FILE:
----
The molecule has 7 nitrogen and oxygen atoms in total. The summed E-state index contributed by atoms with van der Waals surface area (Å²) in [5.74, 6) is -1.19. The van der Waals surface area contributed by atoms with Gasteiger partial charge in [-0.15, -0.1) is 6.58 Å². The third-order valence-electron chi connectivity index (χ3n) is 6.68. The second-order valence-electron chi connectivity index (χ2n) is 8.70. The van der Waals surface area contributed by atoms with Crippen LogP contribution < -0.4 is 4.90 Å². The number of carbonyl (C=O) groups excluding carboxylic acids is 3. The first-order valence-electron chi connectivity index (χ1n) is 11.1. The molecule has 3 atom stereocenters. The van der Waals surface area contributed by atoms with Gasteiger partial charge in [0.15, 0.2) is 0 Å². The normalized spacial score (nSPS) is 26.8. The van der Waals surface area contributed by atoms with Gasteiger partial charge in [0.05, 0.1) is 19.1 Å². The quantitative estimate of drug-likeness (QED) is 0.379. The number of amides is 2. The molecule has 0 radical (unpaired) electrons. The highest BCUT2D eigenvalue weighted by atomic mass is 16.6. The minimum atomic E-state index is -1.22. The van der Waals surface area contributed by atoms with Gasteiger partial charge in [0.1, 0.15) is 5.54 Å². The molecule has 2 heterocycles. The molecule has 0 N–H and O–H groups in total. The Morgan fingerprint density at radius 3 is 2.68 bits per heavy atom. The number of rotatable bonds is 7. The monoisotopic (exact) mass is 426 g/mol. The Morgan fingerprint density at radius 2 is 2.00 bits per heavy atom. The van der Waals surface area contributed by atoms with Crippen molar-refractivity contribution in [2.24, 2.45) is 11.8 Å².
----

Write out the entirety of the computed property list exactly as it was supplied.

The molecule has 7 nitrogen and oxygen atoms in total. The summed E-state index contributed by atoms with van der Waals surface area (Å²) in [5.74, 6) is -1.19. The van der Waals surface area contributed by atoms with Gasteiger partial charge in [-0.15, -0.1) is 6.58 Å². The third-order valence-electron chi connectivity index (χ3n) is 6.68. The second-order valence-electron chi connectivity index (χ2n) is 8.70. The van der Waals surface area contributed by atoms with Crippen LogP contribution < -0.4 is 4.90 Å². The number of carbonyl (C=O) groups excluding carboxylic acids is 3. The first-order valence-electron chi connectivity index (χ1n) is 11.1. The molecule has 3 atom stereocenters. The van der Waals surface area contributed by atoms with Gasteiger partial charge in [0.15, 0.2) is 0 Å². The normalized spacial score (nSPS) is 26.8. The van der Waals surface area contributed by atoms with Gasteiger partial charge in [0.05, 0.1) is 19.1 Å². The quantitative estimate of drug-likeness (QED) is 0.379. The number of amides is 2. The molecule has 0 radical (unpaired) electrons. The highest BCUT2D eigenvalue weighted by atomic mass is 16.6. The minimum atomic E-state index is -1.22. The van der Waals surface area contributed by atoms with Gasteiger partial charge in [0.1, 0.15) is 5.54 Å². The molecule has 2 heterocycles. The molecule has 0 N–H and O–H groups in total. The Morgan fingerprint density at radius 3 is 2.68 bits per heavy atom. The number of rotatable bonds is 7. The monoisotopic (exact) mass is 426 g/mol. The Morgan fingerprint density at radius 2 is 2.00 bits per heavy atom. The van der Waals surface area contributed by atoms with Crippen molar-refractivity contribution in [2.24, 2.45) is 11.8 Å².